Tannian, Blount Out-Hart To Head Police
By Albert Nickerson. Sun Staff Writer
In an effort to restore harmony to a severely split police department. Mayor Coleman Young will appoint Acting Executive Deputy Chief William Hart as Detroit's first black police chief.
This move marks the beginning of an extensive reorganisation of the high command of the Detroit Police Department long planned by the mayor.
According to news reports, Police Chief Philip G. Tannian is to be notified Tuesday of his dismissal.
Rumors of the impending shake-up of the police high command have been circulating for weeks. The rumors were verified last week when the mayor put Executive Deputy Police Chief Frank Blount on an indefinite educational leave with pay.
According to reports, the mayor decided to name Hart the new chief because he is easy-going and systematic. Young believes Hart can mend the wounds within the department.
According to the same reports, Young does not plan to name a new executive chief at this time. Hart will be in direct command of the department with five deputy chief positions under him.
The mayor's shuffling of the police high command is an attempt to patch up a badly divided police department. The department has been in turmoil since 1974, when the mayor took office.
One of Mayor Young's campaign promises was to make the police force representative of the city's 50% black populace. (continuad on page 25)
(Continued front the cover) Tannian, Blount Hart To Head Police
Many rank-and-file police officers as well as-a number of higher-echelon department members resented the mayor's effort to promote and hire more black officers.
This resentment clearly surfaced last year in front of the Federal Building when white officers mounted a protest against police lay-offs. White officers attacked other black officers and black passers-by.
The feud between Tannian and Blount appears to be strictly a personal battle. Mayor Young decided to replace Tannian and Blount about two months ago when their personal and professional differences slowed his attempted reorganization of the department.
The mayor first attempted to remove Blount by placing him on sick leave last month. Blount was to use a backlog of sick days to get him out of the department by the end of the year. However, Blount remained on the job when he was charged with being the target of a federal drug probe the day after his leave was to start.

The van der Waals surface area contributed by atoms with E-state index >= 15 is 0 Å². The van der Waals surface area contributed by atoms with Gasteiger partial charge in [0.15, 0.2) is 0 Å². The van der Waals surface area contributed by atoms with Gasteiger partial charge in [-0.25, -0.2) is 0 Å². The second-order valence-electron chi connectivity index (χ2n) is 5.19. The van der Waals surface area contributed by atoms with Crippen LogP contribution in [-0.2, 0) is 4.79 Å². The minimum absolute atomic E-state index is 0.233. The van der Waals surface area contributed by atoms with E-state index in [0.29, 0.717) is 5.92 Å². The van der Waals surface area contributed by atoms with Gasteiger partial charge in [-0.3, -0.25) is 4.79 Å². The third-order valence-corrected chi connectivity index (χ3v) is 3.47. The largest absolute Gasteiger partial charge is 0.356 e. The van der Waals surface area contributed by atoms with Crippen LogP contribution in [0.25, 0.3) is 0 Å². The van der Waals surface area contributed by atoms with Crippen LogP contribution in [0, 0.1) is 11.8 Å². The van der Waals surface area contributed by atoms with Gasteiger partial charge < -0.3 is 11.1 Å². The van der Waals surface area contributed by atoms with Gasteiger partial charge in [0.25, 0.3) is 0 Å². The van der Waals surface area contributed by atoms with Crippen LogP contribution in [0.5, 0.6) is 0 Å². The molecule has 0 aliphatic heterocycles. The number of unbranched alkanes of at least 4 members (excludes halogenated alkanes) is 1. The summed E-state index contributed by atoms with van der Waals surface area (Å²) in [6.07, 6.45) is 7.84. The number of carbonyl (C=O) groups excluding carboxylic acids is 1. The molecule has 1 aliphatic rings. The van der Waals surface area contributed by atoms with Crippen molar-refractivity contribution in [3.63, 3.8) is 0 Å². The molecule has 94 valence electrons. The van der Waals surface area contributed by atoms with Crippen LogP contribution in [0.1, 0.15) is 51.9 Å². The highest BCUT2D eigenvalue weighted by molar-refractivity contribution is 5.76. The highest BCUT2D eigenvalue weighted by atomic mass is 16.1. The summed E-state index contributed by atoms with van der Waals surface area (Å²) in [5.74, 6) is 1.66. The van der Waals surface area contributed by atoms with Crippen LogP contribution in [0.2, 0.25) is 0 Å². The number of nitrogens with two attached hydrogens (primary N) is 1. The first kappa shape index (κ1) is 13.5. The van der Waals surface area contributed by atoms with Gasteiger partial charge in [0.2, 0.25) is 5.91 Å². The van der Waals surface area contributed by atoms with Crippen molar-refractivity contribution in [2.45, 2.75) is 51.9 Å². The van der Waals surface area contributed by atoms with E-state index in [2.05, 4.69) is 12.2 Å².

Representatives of the Drug Enforcement Agency (DEA) raided Blount's home on September 20, claiming to be in search of evidence of narcotics trafficking. The federal agents, assisted by Tannian and other Detroit officers, seized records, diaries, letters, checks and other items carried in a box and a large file net. The probe has since widened to include other Detroit police officials, a police commissioner, and the entire 13th precinct.
Blount's attorneys said that federal investigators have found no evidence of wrong-doing on his part. Further, the lawyers claim that they will file a damage suit in Blount's behalf charging one to three top police officials with giving federal probers false information about Blount's activities in order to discredit him.
Indications are that one of the persons who will be named in the suit is out-going Chief Tannian.
Many top city officials believe that the current DEA investigation is a "smear campaign" to discredit the Young administration.
Young's biggest job now is to replace Tannian with an officer who can bring harmony to the police department.
The 52-year-old Hart, a native Detroiter, joined the force in 1952. The department he will head is 25% black.
Hart worked as a coal miner in Appalachia until 1949. He began his police career at the old Ninth (Bethune-John R) Precinct, where one of his first partners was Deputy Chief George Benett.
Bennett headed the police detail which probed into a 10th (Livernois) Precinct drug activity and eventually helped to bring nine police officers to trial for dealing in heroin. Ironically it was Philip Tannian, at that time an aide to then-Mayor Roman Gribbs, who was assigned to assist Bennett in his controversial and vastly unpopular investigation.
Hart spent most of his career working in the areas of vice and organized crime. In August 1974 he was named one of five Deputy Chiefs and given command of the Headquarters Bureau, which includes homicide, crimes against persons, narcotics and organized crime.
Hart has been responsible for both headquarters and patrol functions since replacing Blount last Wednesday. Blount's attorneys said that federal investigators have found no evidence of wrong-doing on the Deputy Chief's part.